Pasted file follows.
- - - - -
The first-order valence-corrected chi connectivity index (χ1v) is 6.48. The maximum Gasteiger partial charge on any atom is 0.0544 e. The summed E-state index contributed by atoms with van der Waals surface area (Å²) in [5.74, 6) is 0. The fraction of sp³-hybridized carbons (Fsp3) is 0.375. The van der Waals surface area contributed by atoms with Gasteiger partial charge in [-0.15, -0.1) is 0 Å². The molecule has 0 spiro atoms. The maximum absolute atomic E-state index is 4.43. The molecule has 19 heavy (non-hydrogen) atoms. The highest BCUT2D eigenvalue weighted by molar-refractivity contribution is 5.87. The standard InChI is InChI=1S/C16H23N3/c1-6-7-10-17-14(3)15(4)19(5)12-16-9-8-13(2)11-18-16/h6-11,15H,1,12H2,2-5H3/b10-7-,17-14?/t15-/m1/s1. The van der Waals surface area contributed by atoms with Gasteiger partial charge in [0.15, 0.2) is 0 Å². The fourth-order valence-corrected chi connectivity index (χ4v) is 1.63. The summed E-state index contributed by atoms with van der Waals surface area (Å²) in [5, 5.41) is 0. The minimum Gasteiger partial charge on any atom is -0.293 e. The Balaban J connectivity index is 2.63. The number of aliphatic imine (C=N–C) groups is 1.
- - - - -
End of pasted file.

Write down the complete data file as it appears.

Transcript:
The first-order valence-corrected chi connectivity index (χ1v) is 6.48. The maximum Gasteiger partial charge on any atom is 0.0544 e. The summed E-state index contributed by atoms with van der Waals surface area (Å²) in [5.74, 6) is 0. The fraction of sp³-hybridized carbons (Fsp3) is 0.375. The van der Waals surface area contributed by atoms with Gasteiger partial charge in [-0.15, -0.1) is 0 Å². The molecule has 0 spiro atoms. The maximum absolute atomic E-state index is 4.43. The molecule has 19 heavy (non-hydrogen) atoms. The highest BCUT2D eigenvalue weighted by molar-refractivity contribution is 5.87. The standard InChI is InChI=1S/C16H23N3/c1-6-7-10-17-14(3)15(4)19(5)12-16-9-8-13(2)11-18-16/h6-11,15H,1,12H2,2-5H3/b10-7-,17-14?/t15-/m1/s1. The van der Waals surface area contributed by atoms with Gasteiger partial charge in [0.15, 0.2) is 0 Å². The fourth-order valence-corrected chi connectivity index (χ4v) is 1.63. The summed E-state index contributed by atoms with van der Waals surface area (Å²) in [5, 5.41) is 0. The minimum Gasteiger partial charge on any atom is -0.293 e. The Balaban J connectivity index is 2.63. The number of aliphatic imine (C=N–C) groups is 1.